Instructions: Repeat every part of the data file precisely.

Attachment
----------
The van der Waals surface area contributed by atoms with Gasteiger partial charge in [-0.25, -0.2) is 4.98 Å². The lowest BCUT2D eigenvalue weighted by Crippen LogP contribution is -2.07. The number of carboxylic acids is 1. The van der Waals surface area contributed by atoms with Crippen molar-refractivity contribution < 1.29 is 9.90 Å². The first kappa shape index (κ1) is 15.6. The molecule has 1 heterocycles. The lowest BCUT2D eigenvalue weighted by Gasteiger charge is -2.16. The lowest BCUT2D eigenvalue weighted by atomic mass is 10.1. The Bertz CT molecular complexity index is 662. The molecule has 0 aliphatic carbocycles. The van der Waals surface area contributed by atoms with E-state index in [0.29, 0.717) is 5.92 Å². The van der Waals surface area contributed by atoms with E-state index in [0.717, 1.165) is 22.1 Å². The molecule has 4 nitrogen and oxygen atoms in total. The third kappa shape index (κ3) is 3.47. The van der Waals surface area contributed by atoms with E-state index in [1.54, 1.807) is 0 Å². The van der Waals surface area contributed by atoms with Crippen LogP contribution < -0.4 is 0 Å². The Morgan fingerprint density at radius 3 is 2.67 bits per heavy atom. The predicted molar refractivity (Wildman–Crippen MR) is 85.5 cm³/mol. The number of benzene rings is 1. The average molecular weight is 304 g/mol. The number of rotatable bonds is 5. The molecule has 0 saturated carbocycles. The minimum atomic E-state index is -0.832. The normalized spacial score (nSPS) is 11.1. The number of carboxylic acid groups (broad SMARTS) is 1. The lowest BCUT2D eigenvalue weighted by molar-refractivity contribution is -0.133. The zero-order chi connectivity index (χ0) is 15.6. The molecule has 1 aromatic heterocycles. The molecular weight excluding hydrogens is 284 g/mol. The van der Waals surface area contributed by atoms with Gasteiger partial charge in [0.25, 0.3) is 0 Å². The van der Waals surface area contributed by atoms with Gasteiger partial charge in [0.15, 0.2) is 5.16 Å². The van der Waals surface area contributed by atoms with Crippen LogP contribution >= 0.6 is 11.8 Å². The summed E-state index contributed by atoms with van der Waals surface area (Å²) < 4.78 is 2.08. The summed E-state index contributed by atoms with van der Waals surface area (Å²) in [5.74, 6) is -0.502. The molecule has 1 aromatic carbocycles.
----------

The van der Waals surface area contributed by atoms with Gasteiger partial charge in [-0.25, -0.2) is 4.98 Å². The lowest BCUT2D eigenvalue weighted by Crippen LogP contribution is -2.07. The number of carboxylic acids is 1. The van der Waals surface area contributed by atoms with Crippen molar-refractivity contribution < 1.29 is 9.90 Å². The first kappa shape index (κ1) is 15.6. The molecule has 1 heterocycles. The lowest BCUT2D eigenvalue weighted by Gasteiger charge is -2.16. The lowest BCUT2D eigenvalue weighted by atomic mass is 10.1. The Bertz CT molecular complexity index is 662. The molecule has 0 aliphatic carbocycles. The van der Waals surface area contributed by atoms with E-state index in [0.29, 0.717) is 5.92 Å². The van der Waals surface area contributed by atoms with E-state index in [0.717, 1.165) is 22.1 Å². The molecule has 4 nitrogen and oxygen atoms in total. The third kappa shape index (κ3) is 3.47. The van der Waals surface area contributed by atoms with E-state index in [1.54, 1.807) is 0 Å². The van der Waals surface area contributed by atoms with Crippen LogP contribution < -0.4 is 0 Å². The Morgan fingerprint density at radius 3 is 2.67 bits per heavy atom. The predicted molar refractivity (Wildman–Crippen MR) is 85.5 cm³/mol. The number of benzene rings is 1. The average molecular weight is 304 g/mol. The number of rotatable bonds is 5. The molecule has 0 saturated carbocycles. The minimum atomic E-state index is -0.832. The normalized spacial score (nSPS) is 11.1. The number of carboxylic acid groups (broad SMARTS) is 1. The lowest BCUT2D eigenvalue weighted by molar-refractivity contribution is -0.133. The zero-order chi connectivity index (χ0) is 15.6. The molecule has 1 aromatic heterocycles. The molecular weight excluding hydrogens is 284 g/mol. The van der Waals surface area contributed by atoms with Gasteiger partial charge in [0.25, 0.3) is 0 Å². The van der Waals surface area contributed by atoms with Gasteiger partial charge in [0.15, 0.2) is 5.16 Å². The van der Waals surface area contributed by atoms with Crippen LogP contribution >= 0.6 is 11.8 Å². The summed E-state index contributed by atoms with van der Waals surface area (Å²) < 4.78 is 2.08. The summed E-state index contributed by atoms with van der Waals surface area (Å²) in [5.74, 6) is -0.502. The molecule has 1 aromatic carbocycles.